Blinding with science
Over the summer, Matt Matteri ’11, a geosciences major, spent three weeks in Utah observing and documenting rock structures in the Northern Confusion Range. He then returned to campus to create a geologic map of the area—the first of its kind—under the guidance of David Greene, associate professor of geosciences. Matteri was one of 86 students who worked on summer research endeavors at Denison and in conjunction with other institutions. He and his fellow scientists presented that research yesterday during the Science Scholars Research Symposium held in Curtis Veggie. There, faculty, staff, and students had the chance to grab lunch and walk around a packed poster session.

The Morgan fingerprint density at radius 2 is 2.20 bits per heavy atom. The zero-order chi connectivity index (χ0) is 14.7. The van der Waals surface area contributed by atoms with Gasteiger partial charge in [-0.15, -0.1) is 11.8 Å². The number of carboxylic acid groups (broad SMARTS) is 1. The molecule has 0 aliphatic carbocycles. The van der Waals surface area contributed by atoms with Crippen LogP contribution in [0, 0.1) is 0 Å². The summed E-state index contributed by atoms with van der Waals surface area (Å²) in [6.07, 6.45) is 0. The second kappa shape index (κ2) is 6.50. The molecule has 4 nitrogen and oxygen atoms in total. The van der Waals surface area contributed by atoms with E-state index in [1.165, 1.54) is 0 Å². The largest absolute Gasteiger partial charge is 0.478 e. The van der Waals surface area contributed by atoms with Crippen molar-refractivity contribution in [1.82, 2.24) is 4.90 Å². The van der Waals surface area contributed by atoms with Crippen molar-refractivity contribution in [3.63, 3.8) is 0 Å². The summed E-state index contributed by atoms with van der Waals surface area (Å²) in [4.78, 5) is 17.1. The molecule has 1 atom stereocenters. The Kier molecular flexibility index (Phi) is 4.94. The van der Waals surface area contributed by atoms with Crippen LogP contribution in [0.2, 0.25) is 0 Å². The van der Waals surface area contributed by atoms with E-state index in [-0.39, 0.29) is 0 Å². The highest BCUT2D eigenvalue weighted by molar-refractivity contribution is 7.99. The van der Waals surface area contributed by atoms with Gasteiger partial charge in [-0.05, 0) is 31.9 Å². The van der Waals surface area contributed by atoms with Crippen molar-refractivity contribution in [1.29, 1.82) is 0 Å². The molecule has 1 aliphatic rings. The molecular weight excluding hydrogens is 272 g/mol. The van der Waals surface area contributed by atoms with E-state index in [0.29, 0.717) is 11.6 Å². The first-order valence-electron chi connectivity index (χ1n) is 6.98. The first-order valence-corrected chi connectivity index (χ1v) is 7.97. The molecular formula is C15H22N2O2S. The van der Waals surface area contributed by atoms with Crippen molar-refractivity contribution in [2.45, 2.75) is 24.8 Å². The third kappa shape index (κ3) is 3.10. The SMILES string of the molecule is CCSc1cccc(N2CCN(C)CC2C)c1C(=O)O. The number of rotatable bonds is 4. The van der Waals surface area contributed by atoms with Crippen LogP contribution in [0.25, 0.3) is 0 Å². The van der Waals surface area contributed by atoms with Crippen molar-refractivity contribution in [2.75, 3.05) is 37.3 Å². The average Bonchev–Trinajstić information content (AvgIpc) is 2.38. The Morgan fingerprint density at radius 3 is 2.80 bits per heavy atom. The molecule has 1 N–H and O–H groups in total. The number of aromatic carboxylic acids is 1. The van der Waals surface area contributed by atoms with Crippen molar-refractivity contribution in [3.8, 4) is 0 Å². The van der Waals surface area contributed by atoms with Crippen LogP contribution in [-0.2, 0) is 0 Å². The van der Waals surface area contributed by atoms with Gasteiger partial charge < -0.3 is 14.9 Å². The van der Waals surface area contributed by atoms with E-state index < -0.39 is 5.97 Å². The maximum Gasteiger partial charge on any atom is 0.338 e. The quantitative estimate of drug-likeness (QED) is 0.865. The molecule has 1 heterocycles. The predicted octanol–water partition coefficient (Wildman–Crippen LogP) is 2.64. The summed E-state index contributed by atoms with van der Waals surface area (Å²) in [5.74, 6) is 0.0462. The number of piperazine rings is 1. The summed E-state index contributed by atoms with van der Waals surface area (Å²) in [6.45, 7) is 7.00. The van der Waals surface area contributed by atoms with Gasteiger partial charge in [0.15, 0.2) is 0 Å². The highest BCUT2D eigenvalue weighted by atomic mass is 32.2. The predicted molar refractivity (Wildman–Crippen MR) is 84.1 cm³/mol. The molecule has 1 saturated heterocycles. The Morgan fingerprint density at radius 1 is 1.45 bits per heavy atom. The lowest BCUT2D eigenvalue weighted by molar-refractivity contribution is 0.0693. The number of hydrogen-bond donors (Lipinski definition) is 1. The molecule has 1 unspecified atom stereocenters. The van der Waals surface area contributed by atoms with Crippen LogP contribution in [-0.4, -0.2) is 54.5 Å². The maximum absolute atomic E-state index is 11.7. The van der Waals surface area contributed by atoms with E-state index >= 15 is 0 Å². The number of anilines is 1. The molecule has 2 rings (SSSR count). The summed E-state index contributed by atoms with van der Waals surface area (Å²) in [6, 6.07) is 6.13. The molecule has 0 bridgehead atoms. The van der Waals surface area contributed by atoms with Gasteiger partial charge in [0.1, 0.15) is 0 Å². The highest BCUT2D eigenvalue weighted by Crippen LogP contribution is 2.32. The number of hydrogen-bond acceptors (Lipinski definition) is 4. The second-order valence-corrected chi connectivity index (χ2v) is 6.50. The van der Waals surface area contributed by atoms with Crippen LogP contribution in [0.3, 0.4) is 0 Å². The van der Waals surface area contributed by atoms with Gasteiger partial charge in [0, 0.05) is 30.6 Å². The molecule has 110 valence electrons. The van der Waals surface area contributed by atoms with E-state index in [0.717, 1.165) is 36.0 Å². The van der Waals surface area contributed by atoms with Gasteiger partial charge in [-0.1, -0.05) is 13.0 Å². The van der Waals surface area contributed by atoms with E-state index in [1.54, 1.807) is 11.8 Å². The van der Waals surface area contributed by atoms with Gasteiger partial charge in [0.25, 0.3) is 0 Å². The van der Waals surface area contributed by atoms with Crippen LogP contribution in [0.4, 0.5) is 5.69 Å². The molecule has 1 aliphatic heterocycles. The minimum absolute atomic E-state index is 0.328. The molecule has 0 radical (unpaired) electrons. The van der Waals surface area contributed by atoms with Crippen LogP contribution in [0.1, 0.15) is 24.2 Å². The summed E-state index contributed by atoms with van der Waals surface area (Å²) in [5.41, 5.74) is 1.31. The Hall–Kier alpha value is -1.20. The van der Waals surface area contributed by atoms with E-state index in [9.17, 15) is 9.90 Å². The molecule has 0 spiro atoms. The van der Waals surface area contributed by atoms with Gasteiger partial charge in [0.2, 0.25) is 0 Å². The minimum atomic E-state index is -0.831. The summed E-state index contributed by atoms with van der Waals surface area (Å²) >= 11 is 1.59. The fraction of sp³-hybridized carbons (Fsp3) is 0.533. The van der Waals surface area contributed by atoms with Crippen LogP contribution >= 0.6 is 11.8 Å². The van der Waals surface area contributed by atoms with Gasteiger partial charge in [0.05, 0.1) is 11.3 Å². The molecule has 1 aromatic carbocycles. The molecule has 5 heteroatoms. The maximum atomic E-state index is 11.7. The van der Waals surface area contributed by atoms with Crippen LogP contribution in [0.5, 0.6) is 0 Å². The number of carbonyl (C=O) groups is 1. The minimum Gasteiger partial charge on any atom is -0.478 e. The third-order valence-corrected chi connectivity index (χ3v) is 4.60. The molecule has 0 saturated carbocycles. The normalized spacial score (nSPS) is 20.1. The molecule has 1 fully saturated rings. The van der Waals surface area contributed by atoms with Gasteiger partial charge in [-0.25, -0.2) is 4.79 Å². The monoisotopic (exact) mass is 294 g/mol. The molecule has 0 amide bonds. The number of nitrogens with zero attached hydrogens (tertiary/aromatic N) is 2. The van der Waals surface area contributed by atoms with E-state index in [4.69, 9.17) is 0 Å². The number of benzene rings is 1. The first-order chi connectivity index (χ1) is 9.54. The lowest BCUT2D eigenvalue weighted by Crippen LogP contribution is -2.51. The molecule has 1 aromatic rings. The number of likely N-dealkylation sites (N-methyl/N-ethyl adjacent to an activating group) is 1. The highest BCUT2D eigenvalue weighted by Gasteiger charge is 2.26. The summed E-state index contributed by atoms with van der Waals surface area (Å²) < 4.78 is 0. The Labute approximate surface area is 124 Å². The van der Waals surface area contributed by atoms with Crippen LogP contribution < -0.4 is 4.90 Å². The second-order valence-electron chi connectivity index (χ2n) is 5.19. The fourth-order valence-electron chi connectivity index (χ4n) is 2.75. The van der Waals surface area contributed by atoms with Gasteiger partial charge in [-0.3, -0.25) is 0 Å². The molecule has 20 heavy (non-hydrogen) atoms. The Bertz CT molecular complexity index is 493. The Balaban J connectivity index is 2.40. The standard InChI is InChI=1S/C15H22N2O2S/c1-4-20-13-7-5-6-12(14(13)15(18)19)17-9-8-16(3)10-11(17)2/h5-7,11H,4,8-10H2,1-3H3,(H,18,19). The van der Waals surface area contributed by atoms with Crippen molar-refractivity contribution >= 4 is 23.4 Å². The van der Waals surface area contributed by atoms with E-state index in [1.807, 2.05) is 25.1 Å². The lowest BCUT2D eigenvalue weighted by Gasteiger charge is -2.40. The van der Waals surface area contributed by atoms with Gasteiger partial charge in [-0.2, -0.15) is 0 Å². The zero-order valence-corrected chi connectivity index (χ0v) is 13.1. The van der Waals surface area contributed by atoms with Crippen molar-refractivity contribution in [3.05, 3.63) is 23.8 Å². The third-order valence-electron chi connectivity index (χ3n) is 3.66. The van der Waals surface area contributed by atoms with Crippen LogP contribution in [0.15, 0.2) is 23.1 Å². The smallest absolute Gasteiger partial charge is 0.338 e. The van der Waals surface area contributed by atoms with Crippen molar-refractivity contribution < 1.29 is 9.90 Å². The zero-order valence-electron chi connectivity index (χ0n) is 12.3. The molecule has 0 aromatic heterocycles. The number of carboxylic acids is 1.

Though some of the titles were daunting to those of us who are not all that science-minded (take “Generating Null alleles of PR2, a non-transmembrane tyrosine kinase that binds GTP-Rac” by Lindsey Korbel ’11 as an example), that’s what this poster session is all about: giving the campus community a chance to take a look at the research being conducted by our Summer Scholars, and better, having them translate that research—and its importance to science—to passersby.
For many of these students, though, the work they put in over the last few months doesn’t end with the start of fall semester. Some will continue on, turning their studies into senior research projects or expanding upon them next summer.